A haemangioma is also often called a Strawberry birthmark. It is one of the most common birthmarks and usually appears within the first few weeks of life. A haemangioma is actually a tumour of blood vessels which is not cancerous. They will typically grow quite rapidly over the first few months and so this is often a very worrying time for parents. Usually, they will then stop growing and then slowly decrease in size over the first few years with many going away completely. Once they have stopped shrinking, which can take a few years, there will be a soft, fatty lump of loose tissue left behind.
Although many haemangiomas will resolve on their own without any problems, some will need the advice and treatment of a specialist. Haemangiomas which affect vision, breathing, swallowing or hearing need to be assessed quickly and your paediatric plastic surgeon working together with a paediatric dermatologist will be able to help with these birthmarks.
As they grow quickly they can push on the skin and sometimes result in ulcers which may bleed and be uncomfortable for your baby. It’s important that if your baby has a birthmark like this that you see a specialist paediatric plastic surgeon or paediatric dermatologist who knows how to assess and treat these common birthmarks of infancy.
What happens if a haemangioma bleeds or ulcerates?
When a haemangioma ulcerates through the skin, the wound can bleed and become infected. It is important to have specialist wound care to ensure this is treated during this phase. If the birthmark has bled or ulcerated in the past, it is likely to have formed a permanent scar.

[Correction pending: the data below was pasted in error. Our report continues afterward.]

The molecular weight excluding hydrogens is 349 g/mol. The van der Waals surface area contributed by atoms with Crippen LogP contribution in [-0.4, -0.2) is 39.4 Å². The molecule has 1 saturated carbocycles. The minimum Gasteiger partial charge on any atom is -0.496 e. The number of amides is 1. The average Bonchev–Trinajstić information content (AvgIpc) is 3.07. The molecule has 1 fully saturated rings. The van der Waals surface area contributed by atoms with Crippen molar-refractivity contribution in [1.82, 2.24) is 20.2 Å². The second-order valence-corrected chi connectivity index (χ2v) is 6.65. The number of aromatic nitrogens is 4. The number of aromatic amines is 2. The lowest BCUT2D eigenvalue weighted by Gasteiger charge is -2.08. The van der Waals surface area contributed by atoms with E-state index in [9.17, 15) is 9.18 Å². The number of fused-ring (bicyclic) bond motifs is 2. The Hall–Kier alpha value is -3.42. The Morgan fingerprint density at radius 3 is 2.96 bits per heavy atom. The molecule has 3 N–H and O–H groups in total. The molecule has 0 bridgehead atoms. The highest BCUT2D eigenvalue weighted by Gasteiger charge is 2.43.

Is there anything I could have done to prevent this?
Most birthmarks like haemangiomas just occur by chance and there is little that can be done to prevent them
How is a haemangioma treated?
Some haemangiomas require no treatment at all and can be simply monitored closely by a specialist. However, your specialist will often advise treatment of haemangiomas which are particularly large, ulcerated, or affect functioning. If there are multiple haemangiomas then further tests will be required.
Initially, treatment with a medicine called a beta-blocker may be recommended. This often works very well to slow the growth of the haemangioma and can reduce the complications such as bleeding associated with these birthmarks.
Can the birthmark be removed?
Each haemangioma is different, and I will tailor my surgery based on the exact location and size of each haemangioma. As many haemangiomas seem to occur on the face, it is very important to plan the position and orientation of any incisions so that the final scars are in the best possible location. Part of this planning process involves understanding how each surgery will affect the delicate nearby structures such as the eyelids, mouth and nose, and to try and avoid distortion of these important facial features.
Although each surgical plan will be tailored for your child, the final aims are to use a range of techniques that will be able to reduce or remove the appearance of the birthmark. This should be done in a way which is gentle on the child from both a physical and psychological point of view and causes minimal distortion of the normal tissues.